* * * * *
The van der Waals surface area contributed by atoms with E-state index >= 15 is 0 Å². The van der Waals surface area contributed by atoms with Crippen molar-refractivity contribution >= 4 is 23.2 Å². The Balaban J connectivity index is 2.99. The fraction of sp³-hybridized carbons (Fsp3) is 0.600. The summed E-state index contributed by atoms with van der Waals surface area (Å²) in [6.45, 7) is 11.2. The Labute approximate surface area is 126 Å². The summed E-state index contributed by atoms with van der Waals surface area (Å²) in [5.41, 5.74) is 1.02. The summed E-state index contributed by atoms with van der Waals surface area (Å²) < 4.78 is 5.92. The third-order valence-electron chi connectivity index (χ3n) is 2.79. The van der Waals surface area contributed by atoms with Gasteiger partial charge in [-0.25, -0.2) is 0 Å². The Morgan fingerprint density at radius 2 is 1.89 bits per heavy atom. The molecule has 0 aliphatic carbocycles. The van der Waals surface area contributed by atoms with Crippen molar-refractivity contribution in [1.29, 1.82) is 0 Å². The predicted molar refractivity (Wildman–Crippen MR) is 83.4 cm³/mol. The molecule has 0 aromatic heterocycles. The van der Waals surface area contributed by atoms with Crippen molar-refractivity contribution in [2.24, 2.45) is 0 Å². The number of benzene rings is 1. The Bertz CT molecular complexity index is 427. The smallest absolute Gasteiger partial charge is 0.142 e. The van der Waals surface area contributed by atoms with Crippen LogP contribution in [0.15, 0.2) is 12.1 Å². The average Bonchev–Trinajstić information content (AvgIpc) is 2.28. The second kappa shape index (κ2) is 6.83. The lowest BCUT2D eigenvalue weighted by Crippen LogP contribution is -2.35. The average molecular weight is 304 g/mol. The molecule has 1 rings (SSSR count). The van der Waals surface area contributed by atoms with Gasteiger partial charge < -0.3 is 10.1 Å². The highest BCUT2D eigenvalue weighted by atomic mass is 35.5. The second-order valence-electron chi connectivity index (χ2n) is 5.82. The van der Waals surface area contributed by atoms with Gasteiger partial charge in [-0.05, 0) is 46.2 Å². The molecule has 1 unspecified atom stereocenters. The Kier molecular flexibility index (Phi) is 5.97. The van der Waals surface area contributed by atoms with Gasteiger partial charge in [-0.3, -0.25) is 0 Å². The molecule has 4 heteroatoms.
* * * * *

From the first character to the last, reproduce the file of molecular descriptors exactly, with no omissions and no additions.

The van der Waals surface area contributed by atoms with E-state index >= 15 is 0 Å². The van der Waals surface area contributed by atoms with Crippen molar-refractivity contribution >= 4 is 23.2 Å². The Balaban J connectivity index is 2.99. The fraction of sp³-hybridized carbons (Fsp3) is 0.600. The summed E-state index contributed by atoms with van der Waals surface area (Å²) in [6.45, 7) is 11.2. The Labute approximate surface area is 126 Å². The summed E-state index contributed by atoms with van der Waals surface area (Å²) in [5.41, 5.74) is 1.02. The summed E-state index contributed by atoms with van der Waals surface area (Å²) < 4.78 is 5.92. The third-order valence-electron chi connectivity index (χ3n) is 2.79. The van der Waals surface area contributed by atoms with Gasteiger partial charge in [-0.25, -0.2) is 0 Å². The Morgan fingerprint density at radius 2 is 1.89 bits per heavy atom. The molecule has 0 aliphatic carbocycles. The van der Waals surface area contributed by atoms with Crippen molar-refractivity contribution in [1.29, 1.82) is 0 Å². The predicted molar refractivity (Wildman–Crippen MR) is 83.4 cm³/mol. The molecule has 0 aromatic heterocycles. The van der Waals surface area contributed by atoms with Crippen molar-refractivity contribution in [2.24, 2.45) is 0 Å². The number of benzene rings is 1. The Bertz CT molecular complexity index is 427. The smallest absolute Gasteiger partial charge is 0.142 e. The van der Waals surface area contributed by atoms with Crippen LogP contribution in [0.15, 0.2) is 12.1 Å². The average Bonchev–Trinajstić information content (AvgIpc) is 2.28. The second kappa shape index (κ2) is 6.83. The lowest BCUT2D eigenvalue weighted by Crippen LogP contribution is -2.35. The average molecular weight is 304 g/mol. The molecule has 1 rings (SSSR count). The van der Waals surface area contributed by atoms with Gasteiger partial charge < -0.3 is 10.1 Å². The highest BCUT2D eigenvalue weighted by atomic mass is 35.5. The second-order valence-electron chi connectivity index (χ2n) is 5.82. The van der Waals surface area contributed by atoms with Gasteiger partial charge in [-0.05, 0) is 46.2 Å². The molecule has 1 unspecified atom stereocenters. The Kier molecular flexibility index (Phi) is 5.97. The van der Waals surface area contributed by atoms with Gasteiger partial charge in [-0.3, -0.25) is 0 Å². The molecule has 4 heteroatoms.